Little by little he manages to impress the town with his medical expertise.  He even manages to befriend a recluse who was once very active politically and socially but who knows secrets that Luke doesn’t have a clue explain his wealthy but antisocial present status.  In between running the clinic, he has some amusing encounters with his housekeeper, a woman “of color” who seems highly educated and a definite match for witty remarks.

Then comes a devastating health crisis in the town with its flu-like symptoms that fall fast and hard on men, women, and children.  After far too long trying to figure out its source, Luke discovers the secret hidden out of fear and greed; passing that test provides Luke with a new perspective.  It reveals much of his own childhood background that has left him feeling like an outsider.  For it’s not the town’s residents who have shut out Luke but he who has always kept a thick line of reserve as he yearns for the day he can leave to get on with “what really matters to him.” Meanwhile, he is having the opposite effect on everyone who have the highest respect for him and are also beginning to care deeply about him, especially when they see him agonizing over his inability to find the source of this sudden and drastic illness.

The surprise discovery and moments after that self-revelation are lovely to read.  Luke is now on the road to truly becoming a community authority and beloved member!
More Things in Heaven and Earth… is an engaging and quaint story that has just enough crisis and tension to keep a very simple but endearing story moving and moving!  Highly recommended!

Sunday, September 29, 2013

The Spirit Keeper by K. B. Laugheed

The Spirit Keeper.  K. B. Laugheed. Plume. September 2013. 353 pp. pbk. ISBN #: 9780142180334.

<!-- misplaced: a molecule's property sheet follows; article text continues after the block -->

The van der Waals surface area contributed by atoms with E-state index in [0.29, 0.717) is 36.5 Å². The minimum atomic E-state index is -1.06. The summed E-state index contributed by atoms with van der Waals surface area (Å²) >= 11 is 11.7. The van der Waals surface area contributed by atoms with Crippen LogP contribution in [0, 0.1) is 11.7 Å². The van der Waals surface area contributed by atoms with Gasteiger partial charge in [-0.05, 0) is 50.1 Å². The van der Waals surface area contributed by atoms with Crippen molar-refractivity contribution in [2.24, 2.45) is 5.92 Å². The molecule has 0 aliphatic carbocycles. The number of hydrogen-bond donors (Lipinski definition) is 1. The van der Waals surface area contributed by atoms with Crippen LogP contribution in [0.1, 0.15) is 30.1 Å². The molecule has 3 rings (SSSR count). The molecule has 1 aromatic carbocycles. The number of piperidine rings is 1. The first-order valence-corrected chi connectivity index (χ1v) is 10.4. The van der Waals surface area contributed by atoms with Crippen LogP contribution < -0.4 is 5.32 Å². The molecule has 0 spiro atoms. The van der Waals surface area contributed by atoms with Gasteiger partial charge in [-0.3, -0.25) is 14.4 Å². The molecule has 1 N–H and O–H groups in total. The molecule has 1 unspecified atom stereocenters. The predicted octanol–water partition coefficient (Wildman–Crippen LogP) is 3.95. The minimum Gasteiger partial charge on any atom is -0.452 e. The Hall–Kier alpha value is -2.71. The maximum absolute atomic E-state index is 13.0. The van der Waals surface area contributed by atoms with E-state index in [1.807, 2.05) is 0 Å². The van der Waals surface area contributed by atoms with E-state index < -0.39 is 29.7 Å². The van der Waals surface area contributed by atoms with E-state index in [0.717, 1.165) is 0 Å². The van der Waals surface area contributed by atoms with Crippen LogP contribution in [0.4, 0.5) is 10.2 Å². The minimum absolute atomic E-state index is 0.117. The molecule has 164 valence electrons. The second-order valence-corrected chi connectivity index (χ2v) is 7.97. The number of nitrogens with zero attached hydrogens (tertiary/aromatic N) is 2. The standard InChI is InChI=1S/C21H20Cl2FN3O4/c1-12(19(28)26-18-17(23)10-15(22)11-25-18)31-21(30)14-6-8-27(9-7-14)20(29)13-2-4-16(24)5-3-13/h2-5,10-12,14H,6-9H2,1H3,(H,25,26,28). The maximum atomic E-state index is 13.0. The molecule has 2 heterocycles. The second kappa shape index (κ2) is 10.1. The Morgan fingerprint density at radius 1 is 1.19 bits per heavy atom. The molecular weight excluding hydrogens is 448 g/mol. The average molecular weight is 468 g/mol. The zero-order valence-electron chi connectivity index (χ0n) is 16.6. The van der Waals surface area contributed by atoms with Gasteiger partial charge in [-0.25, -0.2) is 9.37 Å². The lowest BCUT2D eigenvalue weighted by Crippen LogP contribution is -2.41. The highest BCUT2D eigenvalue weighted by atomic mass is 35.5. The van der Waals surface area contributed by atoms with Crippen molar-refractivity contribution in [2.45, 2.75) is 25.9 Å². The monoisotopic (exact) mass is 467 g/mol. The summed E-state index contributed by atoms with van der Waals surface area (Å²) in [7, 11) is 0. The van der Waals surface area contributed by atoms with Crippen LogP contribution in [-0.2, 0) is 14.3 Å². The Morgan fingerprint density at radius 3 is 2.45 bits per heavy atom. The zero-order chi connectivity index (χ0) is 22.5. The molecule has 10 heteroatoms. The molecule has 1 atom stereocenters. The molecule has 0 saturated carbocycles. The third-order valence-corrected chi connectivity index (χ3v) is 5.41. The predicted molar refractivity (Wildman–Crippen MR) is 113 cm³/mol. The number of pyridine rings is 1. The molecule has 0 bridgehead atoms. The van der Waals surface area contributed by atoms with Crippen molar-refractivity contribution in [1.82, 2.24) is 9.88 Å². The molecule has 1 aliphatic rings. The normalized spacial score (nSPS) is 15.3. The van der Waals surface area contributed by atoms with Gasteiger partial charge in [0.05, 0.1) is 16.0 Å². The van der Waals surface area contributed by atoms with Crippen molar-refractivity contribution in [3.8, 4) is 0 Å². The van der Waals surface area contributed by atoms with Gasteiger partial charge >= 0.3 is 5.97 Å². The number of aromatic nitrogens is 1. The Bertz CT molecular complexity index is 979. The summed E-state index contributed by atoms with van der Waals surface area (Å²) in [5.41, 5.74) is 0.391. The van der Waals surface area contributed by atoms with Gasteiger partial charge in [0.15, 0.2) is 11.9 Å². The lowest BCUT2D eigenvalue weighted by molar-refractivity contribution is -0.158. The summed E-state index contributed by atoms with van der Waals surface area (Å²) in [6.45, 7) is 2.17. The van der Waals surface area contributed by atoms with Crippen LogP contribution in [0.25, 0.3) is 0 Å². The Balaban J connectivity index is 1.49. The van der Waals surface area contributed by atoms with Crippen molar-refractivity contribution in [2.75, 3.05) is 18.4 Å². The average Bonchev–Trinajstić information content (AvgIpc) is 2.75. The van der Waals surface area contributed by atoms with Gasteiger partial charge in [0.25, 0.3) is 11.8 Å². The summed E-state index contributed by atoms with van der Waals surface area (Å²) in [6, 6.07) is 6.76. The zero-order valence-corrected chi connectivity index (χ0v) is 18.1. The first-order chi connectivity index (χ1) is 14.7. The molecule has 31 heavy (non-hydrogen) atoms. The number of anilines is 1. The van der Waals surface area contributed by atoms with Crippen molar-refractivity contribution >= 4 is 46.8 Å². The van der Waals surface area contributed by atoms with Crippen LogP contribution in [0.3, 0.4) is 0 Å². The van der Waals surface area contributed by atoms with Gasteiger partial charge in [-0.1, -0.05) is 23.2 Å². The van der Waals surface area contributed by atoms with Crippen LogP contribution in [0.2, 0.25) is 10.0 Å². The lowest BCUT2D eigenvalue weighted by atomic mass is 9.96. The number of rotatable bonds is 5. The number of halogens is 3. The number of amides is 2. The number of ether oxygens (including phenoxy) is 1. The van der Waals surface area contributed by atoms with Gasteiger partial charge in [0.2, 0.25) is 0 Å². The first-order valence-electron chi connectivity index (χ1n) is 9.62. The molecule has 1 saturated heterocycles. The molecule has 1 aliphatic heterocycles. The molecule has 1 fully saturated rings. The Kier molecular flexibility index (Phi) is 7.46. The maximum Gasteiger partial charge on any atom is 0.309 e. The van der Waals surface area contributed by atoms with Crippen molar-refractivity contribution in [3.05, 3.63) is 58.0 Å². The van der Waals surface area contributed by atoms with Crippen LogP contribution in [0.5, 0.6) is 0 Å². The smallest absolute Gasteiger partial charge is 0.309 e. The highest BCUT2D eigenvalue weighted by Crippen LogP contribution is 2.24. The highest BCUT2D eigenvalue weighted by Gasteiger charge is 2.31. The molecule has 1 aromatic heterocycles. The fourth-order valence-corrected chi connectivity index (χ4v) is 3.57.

Syawa, a holy man or seer, has a vision that mandates he seek and save “the Creature of Fire and Ice,” a gift he will bring to his native Indian people that will bring immortality.  Katie O’Toole is that gift!  Syawa and his good friend and bodyguard, Hector, travel across the United States to accomplish this sacred mission.  Katie at the time is living in poverty and abusive misery in Pennsylvania and doesn’t realize at all that her salvation is at hand when a murderous band of Indians on March 2, 1747 attack her home.  They murder her father and almost everyone in her family except her mother, sister, and Katie.  She stands up to one of them with a gun but is captured by Syawa. No, she’s not kept for sexual purposes; she really doesn’t understand the immense value she holds for him but it does remain so for the entire duration he knows.  Hector, on the other hand, believes she is trouble for them and yet refrains from saying anything further out of his obvious adoration of the seer in Syawa.

As they travel, they perform the story of their journey as they arrive in other Indian villages.  They even meet certain colonists who try to save Katie from Syawa and Hector and are quite surprised that she chooses to remain with them.  This then is the story of that perilous journey.  At one point they are captured by renegades who suggest great danger but whom they manage to escape, a scene in which Katie shows her daring mettle and during which she amazes Syawa and Hector who believe this is mystical ability rather than sheer bravado.

A tragic occurrence occurs and Hector is left alone with Katie.  He comes to believe she now has the ability of a seer and yet there are moments when both are close to something indescribable which will take time to emerge to full acknowledgment.  Multiple adventures, threats, challenges, etc. from both humans and animals, constantly pose danger to the couple.  What they will or not become leave the reader tense with anticipation, questions, doubts and finally joy.